RAPID: Real-time modeling of the source-sink dynamics of SARS-CoV-2 in rural regions for equitable public health


SARS-CoV-2, the virus that causes COVID-19, has become a global epidemic, spreading rapidly through communities across our country and around the globe. Accurate forecasting of disease spread is a critical tool for effectively planning outbreak responses, allowing us to predict how many people will be infected, how many patients will be in hospitals at any given time, and the resource needs (e.g. ventilators) at each hospital. Most modeling studies of SARS-CoV-2 have so far focused on predicting how the virus will spread in densely populated cities like New York City, but the virus is also rapidly spreading in more sparsely populated, rural regions. To accurately model outbreak dynamics in more rural areas, more realistic mathematical models are needed that can represent mid-sized population centers separated by large areas of low population density. This project will develop and refine these more advanced mathematical models to understand how population density and interconnectedness influence the trajectory of epidemic outbreaks. Importantly, the project will deploy model projections in near-real-time to aid in local public health interventions, via a secure web portal accessible to local and regional response planners. Model output will also be linked to the resources available at specific local and regional hospitals in a broad rural area, so that these hospitals can better manage the impacts of the SARS-CoV-2 epidemic. The modeling system and web application will serve as a framework for rapidly responding to future outbreaks. Most epidemiological models that have been developed to forecast the spread of SARS-CoV-2 make assumptions that are likely only realistic in dense urban centers, such as frequency-dependent transmission dynamics, a lack of stochastic processes, and a lack of density-dependent effects. In this project, models will be developed that are more appropriate for sparse metapopulations, accounting for multiple sources of stochasticity, population movement across a landscape, density-dependent transmission, and spatial heterogeneity in transmission rates. The project will use advanced statistical computing algorithms to fit the models to data from a large rural region. This fitting routine will identify the most appropriate transmission functions that describe longitudinal patterns of case-counts and will allow the project to release data-informed predictions of SARS-CoV-2 spread in near-real-time. These model forecasts will be developed in collaboration with public health experts and healthcare practitioners to respond to the needs of under-served, rural communities. The secure web application will provide predictions of hospitalization rates at fine spatial grains so that already strained, rural hospital systems can adapt and plan under different intervention scenarios.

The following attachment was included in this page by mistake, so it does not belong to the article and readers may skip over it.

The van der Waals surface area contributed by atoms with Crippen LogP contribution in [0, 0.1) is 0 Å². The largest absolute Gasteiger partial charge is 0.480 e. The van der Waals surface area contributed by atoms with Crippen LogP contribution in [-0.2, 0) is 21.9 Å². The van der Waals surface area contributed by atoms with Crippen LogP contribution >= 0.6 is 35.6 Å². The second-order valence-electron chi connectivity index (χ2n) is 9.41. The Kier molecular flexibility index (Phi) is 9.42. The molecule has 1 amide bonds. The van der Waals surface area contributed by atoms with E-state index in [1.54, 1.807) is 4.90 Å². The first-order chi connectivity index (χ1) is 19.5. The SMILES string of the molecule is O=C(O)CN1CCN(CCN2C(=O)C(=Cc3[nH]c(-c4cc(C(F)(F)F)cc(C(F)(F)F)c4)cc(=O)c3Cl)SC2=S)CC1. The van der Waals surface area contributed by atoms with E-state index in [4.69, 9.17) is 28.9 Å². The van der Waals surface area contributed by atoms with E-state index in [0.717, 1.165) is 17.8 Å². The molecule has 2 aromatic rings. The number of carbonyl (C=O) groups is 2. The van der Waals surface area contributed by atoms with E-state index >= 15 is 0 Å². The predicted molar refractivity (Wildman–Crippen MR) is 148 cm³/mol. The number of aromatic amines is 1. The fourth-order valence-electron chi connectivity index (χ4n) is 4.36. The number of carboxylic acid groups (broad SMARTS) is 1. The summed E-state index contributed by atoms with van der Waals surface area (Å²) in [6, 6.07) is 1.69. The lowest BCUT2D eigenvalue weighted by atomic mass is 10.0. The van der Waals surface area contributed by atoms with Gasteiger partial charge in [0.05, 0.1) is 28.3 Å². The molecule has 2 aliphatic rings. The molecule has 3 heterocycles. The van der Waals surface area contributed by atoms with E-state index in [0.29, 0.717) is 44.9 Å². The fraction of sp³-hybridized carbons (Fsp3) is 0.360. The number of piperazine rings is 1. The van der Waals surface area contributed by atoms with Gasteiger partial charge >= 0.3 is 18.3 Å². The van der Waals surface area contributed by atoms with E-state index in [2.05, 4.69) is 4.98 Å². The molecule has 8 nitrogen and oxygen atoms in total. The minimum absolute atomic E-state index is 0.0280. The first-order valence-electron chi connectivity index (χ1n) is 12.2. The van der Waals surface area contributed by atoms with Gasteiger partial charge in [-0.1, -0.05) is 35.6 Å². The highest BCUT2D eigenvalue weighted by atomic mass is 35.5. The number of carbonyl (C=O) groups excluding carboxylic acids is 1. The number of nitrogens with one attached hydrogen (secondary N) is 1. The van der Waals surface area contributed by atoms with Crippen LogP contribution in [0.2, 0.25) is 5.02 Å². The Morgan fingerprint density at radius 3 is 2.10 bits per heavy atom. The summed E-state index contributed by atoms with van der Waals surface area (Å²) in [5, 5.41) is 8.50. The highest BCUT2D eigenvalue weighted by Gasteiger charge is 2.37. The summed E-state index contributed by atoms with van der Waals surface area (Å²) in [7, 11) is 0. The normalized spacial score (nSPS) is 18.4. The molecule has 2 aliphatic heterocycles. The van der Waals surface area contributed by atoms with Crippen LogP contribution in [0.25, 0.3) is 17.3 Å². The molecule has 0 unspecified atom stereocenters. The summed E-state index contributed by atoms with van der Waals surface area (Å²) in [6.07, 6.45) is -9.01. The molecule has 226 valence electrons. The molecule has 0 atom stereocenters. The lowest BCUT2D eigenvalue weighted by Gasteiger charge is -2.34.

Funding Source

Project Period